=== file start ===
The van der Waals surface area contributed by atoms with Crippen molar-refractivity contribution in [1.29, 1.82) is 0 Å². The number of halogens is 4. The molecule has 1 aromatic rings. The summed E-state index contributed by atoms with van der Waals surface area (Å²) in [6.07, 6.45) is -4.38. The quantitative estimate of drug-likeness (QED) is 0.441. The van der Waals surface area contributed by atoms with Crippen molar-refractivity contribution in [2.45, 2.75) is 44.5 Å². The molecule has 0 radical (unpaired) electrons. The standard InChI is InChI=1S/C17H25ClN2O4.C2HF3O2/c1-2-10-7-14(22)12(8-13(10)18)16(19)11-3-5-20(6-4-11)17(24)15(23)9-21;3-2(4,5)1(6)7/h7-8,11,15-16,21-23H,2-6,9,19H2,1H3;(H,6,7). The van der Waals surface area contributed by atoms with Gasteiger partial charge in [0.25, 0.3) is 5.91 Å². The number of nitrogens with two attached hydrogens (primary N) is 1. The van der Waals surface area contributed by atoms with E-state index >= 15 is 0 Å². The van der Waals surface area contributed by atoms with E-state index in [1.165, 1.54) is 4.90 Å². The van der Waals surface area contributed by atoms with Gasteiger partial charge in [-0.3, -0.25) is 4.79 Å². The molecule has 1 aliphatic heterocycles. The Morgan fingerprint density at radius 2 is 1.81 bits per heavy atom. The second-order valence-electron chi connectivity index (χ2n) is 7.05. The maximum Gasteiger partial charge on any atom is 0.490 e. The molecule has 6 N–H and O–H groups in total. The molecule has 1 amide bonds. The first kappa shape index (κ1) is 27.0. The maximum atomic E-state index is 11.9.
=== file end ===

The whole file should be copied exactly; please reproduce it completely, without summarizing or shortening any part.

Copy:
The van der Waals surface area contributed by atoms with Crippen molar-refractivity contribution in [1.29, 1.82) is 0 Å². The number of halogens is 4. The molecule has 1 aromatic rings. The summed E-state index contributed by atoms with van der Waals surface area (Å²) in [6.07, 6.45) is -4.38. The quantitative estimate of drug-likeness (QED) is 0.441. The van der Waals surface area contributed by atoms with Crippen molar-refractivity contribution in [2.45, 2.75) is 44.5 Å². The molecule has 0 radical (unpaired) electrons. The standard InChI is InChI=1S/C17H25ClN2O4.C2HF3O2/c1-2-10-7-14(22)12(8-13(10)18)16(19)11-3-5-20(6-4-11)17(24)15(23)9-21;3-2(4,5)1(6)7/h7-8,11,15-16,21-23H,2-6,9,19H2,1H3;(H,6,7). The van der Waals surface area contributed by atoms with Gasteiger partial charge in [0.25, 0.3) is 5.91 Å². The number of nitrogens with two attached hydrogens (primary N) is 1. The van der Waals surface area contributed by atoms with E-state index >= 15 is 0 Å². The van der Waals surface area contributed by atoms with E-state index in [1.165, 1.54) is 4.90 Å². The van der Waals surface area contributed by atoms with Gasteiger partial charge in [-0.3, -0.25) is 4.79 Å². The molecule has 1 aliphatic heterocycles. The Morgan fingerprint density at radius 2 is 1.81 bits per heavy atom. The second-order valence-electron chi connectivity index (χ2n) is 7.05. The maximum Gasteiger partial charge on any atom is 0.490 e. The molecule has 6 N–H and O–H groups in total. The molecule has 1 amide bonds. The first kappa shape index (κ1) is 27.0. The maximum atomic E-state index is 11.9.